Cost to build $122,400
800 sq ft. (28′ length x 24′ width)
Downsizing is not always easy but this A-frame house may help you with this tough decision. It offers a spacious living/kitchen area connected to a large deck through a couple of French doors.
A sharp-looking modern spiral staircase is definitely an eye-catching feature and definitely worth its price. The bedroom on the loft is large and has plenty of light and headroom.
You’ll have your own retreat to unwind – just imagine taking a bath while looking at a beautiful sunset.
12. Fantastic A-Frame small house with a balcony
1,224 SQ FT
3 Beds,1 Bath, 2 Stories
These plans for the A-frame house are still showing roughly the same layout of both floors. With plenty of windows, its 2-story high living area should have amazing natural light. What a perfect place for a retired couple! Get this plan here
Can this plan be improved? Depending on one’s needs and habits a lot of modifications can be done. For example, why not add a small toilet with a mini sink to the second floor? There is an empty space above the furnace and water heater exactly for this purpose. A number of buyers are also worried about having a bathtub. With this square footage, this A-frame home plan can easily get a larger bathroom on the first floor.
In any case, look at this floor plan as a general suggestion but don’t plan on butchering the whole layout – it may cost too much to customize. Stay with small modifications or if you really need so, find another plan.
Cost to build $63,495
415 sq ft. (28′ length x 14′ width)
Although 415 SQ FT house is considered to be “tiny” you have enough space not only for a small kitchen but also for a master bedroom downstairs. Consequently, you and your friends can feel comfortable spending a few days enjoying nature.
This A-frame design could be too big for some of DIY beginners, so be ready to hire professional help.
Can your cost to build be reduced in this case? Your best bet would be to substitute more expensive building materials for cheaper alternatives. You can also search for less expensive standard appliances and fixtures.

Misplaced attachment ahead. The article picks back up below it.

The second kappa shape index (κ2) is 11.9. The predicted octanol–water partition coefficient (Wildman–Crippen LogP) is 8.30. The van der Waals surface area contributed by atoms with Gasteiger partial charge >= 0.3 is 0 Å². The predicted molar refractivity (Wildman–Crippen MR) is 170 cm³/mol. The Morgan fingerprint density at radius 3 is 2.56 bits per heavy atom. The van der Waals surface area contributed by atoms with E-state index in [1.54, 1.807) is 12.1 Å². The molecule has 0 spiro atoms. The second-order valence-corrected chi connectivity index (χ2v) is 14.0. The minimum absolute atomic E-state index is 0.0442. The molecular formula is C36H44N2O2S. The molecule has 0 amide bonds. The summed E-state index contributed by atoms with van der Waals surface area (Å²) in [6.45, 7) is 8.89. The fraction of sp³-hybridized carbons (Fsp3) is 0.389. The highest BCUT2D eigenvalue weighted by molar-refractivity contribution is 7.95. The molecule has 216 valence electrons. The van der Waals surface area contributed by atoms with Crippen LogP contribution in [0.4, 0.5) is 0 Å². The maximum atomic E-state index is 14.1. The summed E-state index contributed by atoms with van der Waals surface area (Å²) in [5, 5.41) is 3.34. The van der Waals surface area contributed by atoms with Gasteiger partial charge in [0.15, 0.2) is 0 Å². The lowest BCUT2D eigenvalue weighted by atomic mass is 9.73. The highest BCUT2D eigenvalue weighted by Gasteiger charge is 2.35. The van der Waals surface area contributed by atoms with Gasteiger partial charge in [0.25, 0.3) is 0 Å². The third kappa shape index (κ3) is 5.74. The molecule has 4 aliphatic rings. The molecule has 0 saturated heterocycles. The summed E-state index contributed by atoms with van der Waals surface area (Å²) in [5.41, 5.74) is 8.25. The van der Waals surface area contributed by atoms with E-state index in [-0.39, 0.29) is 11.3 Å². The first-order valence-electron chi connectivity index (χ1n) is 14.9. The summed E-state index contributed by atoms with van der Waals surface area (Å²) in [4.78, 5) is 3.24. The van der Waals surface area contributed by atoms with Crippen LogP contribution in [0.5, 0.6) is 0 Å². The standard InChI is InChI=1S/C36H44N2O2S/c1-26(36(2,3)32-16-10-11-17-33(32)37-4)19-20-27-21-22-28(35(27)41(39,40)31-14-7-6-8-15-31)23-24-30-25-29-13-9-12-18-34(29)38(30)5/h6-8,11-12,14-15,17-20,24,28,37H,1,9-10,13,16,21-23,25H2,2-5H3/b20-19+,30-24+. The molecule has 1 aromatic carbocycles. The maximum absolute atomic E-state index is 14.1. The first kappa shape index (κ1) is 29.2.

Keep in mind, the estimated cost to build is not true for many regions where you may still find much cheaper lumber and affordable construction labor.
This cabin can be used as a granny pod as well. It is a single-level dwelling that is perfect for elderly parents.
14. A-Frame Shed Plans “Lily”
DIY cost to build $450
137 sq. ft.
Garden sheds are usually not the objects of interest for designers or architects. One may argue that A-frame shed plans are not practical since you can’t efficiently utilize the space. Yes, this is true is you have a lot of garden tools and other things to store. On the other hand, DIY sheds are often popular as a practice project before attempting to construct a real small or tiny house.
Working on these tiny A-frame shed plans can also be a good teaching project for kids that would like to have their own space. Don’t you want them to learn something useful instead of staring at their mobile phones for the whole day?
If you like camping under a tent, but also like to be in a cozy and warm environment at the same time, the A-frame shed plan combines both. The floor framing concept assures that the structure does not accumulate any humidity from the ground.
Can this A-frame shed plan be transformed into a tiny house? Not really but it can be used as a cabin to spend a few nights “camping” in the wilderness of your own yard.
15. A-Frame Small House “Emma”
DIY cost to build $63, 600
Total 960 sq. ft.
Ground floor 409 sq. ft.
Loft 302 sq. ft.
Porch 290 sq. ft.
Emma is technically a not-so-tiny house sporting almost 750 sq. ft. of the combined living area. Emma belongs to a very popular category of plans for A-frame houses under 1000 sq. ft. Although the square footage of this unusual A-frame house is lower than of Evelyn (number 2 in our list, the building costs are a bit higher.
Overall, this small house looks like a cabin made for accommodating up to five people for a few days. The porch is spacious and the roof is large for hosting a large number of solar panels.